The winners of the Lettre Ulysses Award – a prize for book-length reportage that I discussed a few weeks ago – have been announced. Alexandra Fuller’s account of her travels with a white, African mercenary, Scribbling the Cat: Travels with an African Soldier took the 50,000 Euro first prize while A Season in Mecca: Narrative of a Pilgrimage by Moroccan Abdellah Hammoudi and Baghdad Burning: Girl Blog from Iraq by Riverbend won the 30,000 Euro second prize and 20,000 Euro third prize, respectively.
The 2008-09 book award season has come to a close with the awarding of the International IMPAC Dublin Literary Award to Man Gone Down by Michael Thomas. You’ll recall that libraries around the world can nominate books for the prize, and these nominations, taken together, comprise a very long longlist. These are then whittled down by judges to a shortlist and then ultimately whittled further leaving a winner.Despite this year’s odd occurrence of an all-male shortlist, the award typically does a very good job of highlighting diverse and often underappreciated titles. Case in point, Man Gone Down is a debut novel put out by independent publishing house Grove/Atlantic. Publishers Weekly writes of the book “For all of the introspection and occasional indulgence in self-pity, the narrator retains a note of hard-won optimism, and Thomas resolutely steers him clear of sentimentality.” And a very brief excerpt is available at the Grove/Atlantic site. Even more interesting, author Thomas is American, but his book was nominated for the longlist by just a single library in Barbados.
Julian Barnes, a four-time shortlister, has finally won the Booker Prize for The Sense of an Ending. It was only the second time in eight years that the favorite with the bettors has won (Wolf Hall was the other).
We called Barnes’s book one of our Most Anticipated for the second half of 2011:
The Sense of an Ending by Julian Barnes: Three-time Man Booker shortlister Julian Barnes has written a new novel, the first since Arthur & George was published in 2005. According to Barnes’ website, The Sense of an Ending is a middle-aged man’s retroactive search for truth about his time as a member of “sex-hungry and book-hungry” adolescent crew, one of whose members meets an untimely end. The title–certainly a nod to Frank Kermode’s classic work of literary theory–suggests that Barnes, true to fashion, will apply the theories of literature to private life, hopefully with the same panache of his earlier novels.
U.S. publisher Knopf was smart to move the publication date up to October 5th. The book was originally slated to come out in the U.S. in January 2012.
We are swiftly approaching the announcement of the Booker Prize. Britain’s highest award for fiction, the award is fussed over endlessly by the gossip-hungry British press, and, for the winner, the rewards are plentiful, often turning a book into a bestseller on both sides of the Atlantic and beyond. Take Yann Martel’s Life of Pi, for example. This year’s Longlist has been out for a while and the Shortlist will be out in a week. The winner will be crowned on October 19th. For the American reader, it is worth mentioning that this is the first year that American authors are eligible for the Booker. Still, as is often the case, the Longlist includes books that are not currently available in the States, though others have been bestsellers and award winners here. Here are the ones that have excerpts available:The Island Walkers by John Bemrose — excerptHavoc, in Its Third Year by Ronan Bennett — excerptA Blade of Grass by Lewis Desoto — excerptThe Honeymoon by Justin Haythe — excerptThe Great Fire by Shirley Hazzard — excerpt, my reviewCloud Atlas by David Mitchell — excerptThe Master by Colm Toibin — excerptThe Brits love to bet, and the bookmakers over there actually come up with odds and take bets on the Booker each year. According to them Cloud Atlas is the big favourite. And if you don’t believe me when I tell you that the Brits (and the whole of the Commonwealth) get really saucy over the Booker, check out The Bluffer’s Guide to the Booker or better yet, Tibor Fischer’s tell-all about being a Booker Judge.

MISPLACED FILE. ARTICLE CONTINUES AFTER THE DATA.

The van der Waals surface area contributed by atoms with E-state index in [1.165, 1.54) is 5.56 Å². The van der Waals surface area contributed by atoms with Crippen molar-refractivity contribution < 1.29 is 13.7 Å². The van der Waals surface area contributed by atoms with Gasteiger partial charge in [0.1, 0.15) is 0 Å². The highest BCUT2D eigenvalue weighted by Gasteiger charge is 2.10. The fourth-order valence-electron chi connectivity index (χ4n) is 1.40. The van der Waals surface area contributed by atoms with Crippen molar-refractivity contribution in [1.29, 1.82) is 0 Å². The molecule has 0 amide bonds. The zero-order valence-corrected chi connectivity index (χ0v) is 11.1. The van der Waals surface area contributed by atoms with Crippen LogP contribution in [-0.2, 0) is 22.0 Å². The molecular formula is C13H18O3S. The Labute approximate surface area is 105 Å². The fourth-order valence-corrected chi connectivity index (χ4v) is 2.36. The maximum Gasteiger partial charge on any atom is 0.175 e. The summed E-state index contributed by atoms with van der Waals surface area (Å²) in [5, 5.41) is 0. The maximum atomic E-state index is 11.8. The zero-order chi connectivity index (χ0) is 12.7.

The Nobel Prize for Literature has been awarded to the 56-year-old German writer Herta Müller. Müller is the author of 19 books. Not all of them have been translated into English and only a handful are anywhere close to being in print. The Prize committee said Müller, “with the concentration of poetry and the frankness of prose, depicts the landscape of the dispossessed.” Müller was born in Romanian and emigrated to Germany in 1987. Her first books were published only in censored versions in Romania. The Nobel’s “bio-bibliography” has more.
It’s not easy at present to get a hold of a book by Müller in the U.S., but doubtless her works that have been translated into English will come back into print quickly. The Appointment was published by Metropolitan books and The Passport by Serpents Tail. Nadirs was brought out by the University of Nebraska Press, and Northwestern University Press put out The Land of Green Plums and Traveling on One Leg. The latter two are technically in print right now though I wouldn’t expect hardly any bookstore to actually have them on the shelves.
Colum McCann can add the International IMPAC Dublin Literary Award to the long list of accolades he has received for Let the Great World Spin. The book is a Millions Hall of Famer and our coverage of the title has been fairly extensive. Previously: Digging into the 2011 IMPAC Longlist, The Eclectic IMPAC Shortlist Has Arrived.